Leg 1: 2016 100 Miles of Nowhere


I started off with my first kit and first number plate. Trail 8 is all swoopy fun. My plan was to ride 10 loops counterclockwise and then reverse directions for the next 10. Two laps in I realized that was a terrible idea and switched to a 5/5 split. After all my happy anticipation I really wasn’t enjoying myself and pondered going back home to bed. Unfortunately, I’d already posted my intentions on Facebook and had no choice but to continue.


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Because my family was sleeping in and watching football all day, I was racing self-supported. I stuffed my camelbak with water, food, Perpetuem, and extra clothes and then hung it in a tree at the apex of the loop. I’d ride two loops, get a drink, ride three more loops, eat something. Switch directions and repeat.


My Garmin 520 has most local strava segments enabled, which is an awesome feature for making you push yourself on shorter rides but less fun when your virtual partner keeps beating you to the finish. 8 laps in, I’d had enough of the constant beeping and stopped to disable the segments, accidentally saving the ride in the process.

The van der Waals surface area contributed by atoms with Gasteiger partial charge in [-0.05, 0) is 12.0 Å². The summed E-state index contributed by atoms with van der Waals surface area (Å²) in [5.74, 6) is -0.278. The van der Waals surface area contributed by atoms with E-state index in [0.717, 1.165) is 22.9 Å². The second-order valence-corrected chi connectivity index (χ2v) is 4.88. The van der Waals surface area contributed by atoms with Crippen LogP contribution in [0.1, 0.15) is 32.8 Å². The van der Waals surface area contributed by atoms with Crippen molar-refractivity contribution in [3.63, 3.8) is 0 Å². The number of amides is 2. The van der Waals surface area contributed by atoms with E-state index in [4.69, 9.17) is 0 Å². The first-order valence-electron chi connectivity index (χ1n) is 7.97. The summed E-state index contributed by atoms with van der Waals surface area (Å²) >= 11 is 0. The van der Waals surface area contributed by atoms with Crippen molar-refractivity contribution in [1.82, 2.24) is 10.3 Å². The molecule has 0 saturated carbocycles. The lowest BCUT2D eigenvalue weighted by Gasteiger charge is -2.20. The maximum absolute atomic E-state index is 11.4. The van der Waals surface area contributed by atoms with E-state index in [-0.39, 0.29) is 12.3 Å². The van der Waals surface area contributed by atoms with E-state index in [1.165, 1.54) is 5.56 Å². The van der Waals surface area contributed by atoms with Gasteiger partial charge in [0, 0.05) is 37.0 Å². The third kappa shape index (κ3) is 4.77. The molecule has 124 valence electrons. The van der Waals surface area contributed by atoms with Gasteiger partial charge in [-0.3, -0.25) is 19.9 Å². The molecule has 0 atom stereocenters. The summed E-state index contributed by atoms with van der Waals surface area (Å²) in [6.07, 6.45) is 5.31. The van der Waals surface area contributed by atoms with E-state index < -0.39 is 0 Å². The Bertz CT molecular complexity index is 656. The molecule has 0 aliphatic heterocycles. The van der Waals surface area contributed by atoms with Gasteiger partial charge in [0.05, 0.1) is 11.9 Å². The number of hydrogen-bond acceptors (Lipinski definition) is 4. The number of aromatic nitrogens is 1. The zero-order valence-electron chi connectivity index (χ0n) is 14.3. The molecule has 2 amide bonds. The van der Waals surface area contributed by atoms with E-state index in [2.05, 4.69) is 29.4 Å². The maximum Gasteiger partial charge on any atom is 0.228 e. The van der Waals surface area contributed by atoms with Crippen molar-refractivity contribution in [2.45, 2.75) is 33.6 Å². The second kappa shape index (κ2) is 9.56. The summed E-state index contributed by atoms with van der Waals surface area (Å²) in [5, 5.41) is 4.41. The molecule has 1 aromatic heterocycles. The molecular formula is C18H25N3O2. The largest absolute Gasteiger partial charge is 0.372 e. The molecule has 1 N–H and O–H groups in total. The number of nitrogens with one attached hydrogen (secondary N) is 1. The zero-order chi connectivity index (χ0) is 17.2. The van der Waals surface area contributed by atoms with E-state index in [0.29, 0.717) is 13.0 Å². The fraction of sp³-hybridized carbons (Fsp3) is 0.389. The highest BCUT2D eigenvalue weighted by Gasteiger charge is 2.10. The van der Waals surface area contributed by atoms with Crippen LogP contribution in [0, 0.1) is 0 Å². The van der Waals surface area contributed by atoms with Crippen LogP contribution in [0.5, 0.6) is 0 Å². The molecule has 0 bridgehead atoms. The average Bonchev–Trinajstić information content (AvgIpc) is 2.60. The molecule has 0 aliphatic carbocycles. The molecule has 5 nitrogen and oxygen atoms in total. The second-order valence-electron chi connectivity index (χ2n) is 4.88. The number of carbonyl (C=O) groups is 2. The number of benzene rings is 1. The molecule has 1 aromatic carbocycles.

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A lot of people aren’t crazy about loop courses, but I enjoy them. With my long list of mountain bike skill deficits, repeatedly riding the same thing helps my confidence. I intentionally chose the least intimidating, easiest trail possible, but trail 8 was a good place to work on taking curves with less braking, riding over a log, and carrying speed on (gentle) downhills.


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A friend joined me around 10 and we rode some laps together here and there, but mostly it was me, my bike, trail 8, and the occasional other users who were always riding in the opposite direction, leading to a few close encounters. Interestingly, riding the loop clockwise felt fastest, but riding it counterclockwise consistently yielded faster times.


Another directional difference was riding over the log. It’s bigger than what I usually attempt, but I cleared it every time. Riding it cleanly was another story. The approach was slightly different depending on direction, and I hit my chainring on it every one of my CCW runs, more of a slow-speed chainsaw-ing than anything else. Luckily that big ring serves primarily as a bashguard rather than a shifting option.


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20 laps later I was finished! 33 miles down. Time to break for lunch and to thaw my frozen feet. The two pairs of socks I’d worn with my regular bike shoes were no match for the cold, and my toes felt like blocks of ice. Too bad I don’t have winter bike shoes or wool socks. Oh, wait...I do. Back home in my closet. In contrast, I’d overdone it with my top layers, which were now drenched and chilling me every time I stopped. Time for a kit change: my dry 2015 100 MON jersey was just the thing for my long-delayed 2015 race.